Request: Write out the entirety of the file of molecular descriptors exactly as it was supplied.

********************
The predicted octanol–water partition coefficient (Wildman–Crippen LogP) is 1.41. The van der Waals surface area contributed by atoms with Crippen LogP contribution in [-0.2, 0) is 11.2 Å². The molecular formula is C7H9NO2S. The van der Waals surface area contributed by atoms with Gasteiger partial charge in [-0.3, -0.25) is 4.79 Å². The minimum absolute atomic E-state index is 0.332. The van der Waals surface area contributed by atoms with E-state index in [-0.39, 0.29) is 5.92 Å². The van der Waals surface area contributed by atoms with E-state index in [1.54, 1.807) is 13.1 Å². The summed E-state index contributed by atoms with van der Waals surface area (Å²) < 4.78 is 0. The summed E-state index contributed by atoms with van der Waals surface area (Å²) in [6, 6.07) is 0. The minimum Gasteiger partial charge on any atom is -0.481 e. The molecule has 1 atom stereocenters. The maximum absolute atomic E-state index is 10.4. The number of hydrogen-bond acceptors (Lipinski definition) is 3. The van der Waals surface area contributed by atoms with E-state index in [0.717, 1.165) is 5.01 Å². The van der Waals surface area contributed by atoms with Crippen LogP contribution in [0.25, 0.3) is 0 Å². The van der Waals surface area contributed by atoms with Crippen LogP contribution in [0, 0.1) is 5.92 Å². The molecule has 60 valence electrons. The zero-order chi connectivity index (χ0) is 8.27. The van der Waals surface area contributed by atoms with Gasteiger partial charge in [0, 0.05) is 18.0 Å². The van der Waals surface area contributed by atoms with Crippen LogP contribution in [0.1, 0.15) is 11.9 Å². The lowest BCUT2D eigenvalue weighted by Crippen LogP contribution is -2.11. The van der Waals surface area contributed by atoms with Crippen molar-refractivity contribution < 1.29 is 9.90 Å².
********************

The predicted octanol–water partition coefficient (Wildman–Crippen LogP) is 1.41. The van der Waals surface area contributed by atoms with Crippen LogP contribution in [-0.2, 0) is 11.2 Å². The molecular formula is C7H9NO2S. The van der Waals surface area contributed by atoms with Gasteiger partial charge in [-0.3, -0.25) is 4.79 Å². The minimum absolute atomic E-state index is 0.332. The van der Waals surface area contributed by atoms with E-state index in [-0.39, 0.29) is 5.92 Å². The van der Waals surface area contributed by atoms with E-state index in [1.54, 1.807) is 13.1 Å². The summed E-state index contributed by atoms with van der Waals surface area (Å²) < 4.78 is 0. The summed E-state index contributed by atoms with van der Waals surface area (Å²) in [6, 6.07) is 0. The minimum Gasteiger partial charge on any atom is -0.481 e. The molecule has 1 atom stereocenters. The maximum absolute atomic E-state index is 10.4. The number of hydrogen-bond acceptors (Lipinski definition) is 3. The van der Waals surface area contributed by atoms with E-state index in [0.717, 1.165) is 5.01 Å². The van der Waals surface area contributed by atoms with Crippen LogP contribution in [0.25, 0.3) is 0 Å². The van der Waals surface area contributed by atoms with Crippen LogP contribution in [0, 0.1) is 5.92 Å². The molecule has 60 valence electrons. The zero-order chi connectivity index (χ0) is 8.27. The van der Waals surface area contributed by atoms with Gasteiger partial charge in [0, 0.05) is 18.0 Å². The van der Waals surface area contributed by atoms with Crippen LogP contribution in [0.1, 0.15) is 11.9 Å². The lowest BCUT2D eigenvalue weighted by Crippen LogP contribution is -2.11. The van der Waals surface area contributed by atoms with Crippen molar-refractivity contribution < 1.29 is 9.90 Å².